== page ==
Speaking out of turn? Taking the initiative in teacher-fronted classroom interaction.


Teacher-fronted interaction is generally seen to place limitations on the contributions that learners can make to classroom discourse and the conclusion is that learners are unable to experiment with, for example, turn-taking mechanisms. This article looks at teacher-fronted interaction in the language classroom from the perspective of learner talk by examining how learners might take the initiative during this apparently more rigid form of interaction. Detailed microanalysis of classroom episodes, using a conversation analysis institutional discourse approach, shows how learners orient to the institutional context to make sophisticated and effective use of turn-taking mechanisms to take the initiative and direct the interaction, even in the controlled environment of teacher-fronted talk. The article describes some of the functions of such learner initiative, examines how learners and teachers co-construct interaction and how learners can create learning opportunities for themselves. It also briefly looks at teacher reactions to such initiative. The article concludes that learner initiative in teacher-fronted interaction may constitute a significant opportunity for learning and that teachers should find ways of encouraging such interaction patterns.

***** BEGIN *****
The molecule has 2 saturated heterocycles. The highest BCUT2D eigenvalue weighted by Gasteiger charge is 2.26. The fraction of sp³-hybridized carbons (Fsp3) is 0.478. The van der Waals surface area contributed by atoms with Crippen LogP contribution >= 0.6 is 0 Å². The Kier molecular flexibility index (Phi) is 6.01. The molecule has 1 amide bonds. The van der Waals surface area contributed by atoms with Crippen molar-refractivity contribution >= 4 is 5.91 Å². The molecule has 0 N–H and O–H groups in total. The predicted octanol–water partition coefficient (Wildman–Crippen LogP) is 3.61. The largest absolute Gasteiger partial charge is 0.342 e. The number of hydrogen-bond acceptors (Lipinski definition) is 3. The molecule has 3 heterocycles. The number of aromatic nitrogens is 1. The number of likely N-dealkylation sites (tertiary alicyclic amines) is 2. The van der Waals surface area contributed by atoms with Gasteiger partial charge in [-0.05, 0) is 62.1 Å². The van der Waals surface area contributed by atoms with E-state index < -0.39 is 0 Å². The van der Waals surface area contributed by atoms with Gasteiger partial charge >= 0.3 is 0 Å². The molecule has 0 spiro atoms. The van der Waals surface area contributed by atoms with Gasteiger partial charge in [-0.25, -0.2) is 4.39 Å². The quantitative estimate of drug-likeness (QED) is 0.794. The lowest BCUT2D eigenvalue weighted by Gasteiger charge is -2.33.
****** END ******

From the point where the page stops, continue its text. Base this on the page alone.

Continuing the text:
Version: Accepted Version

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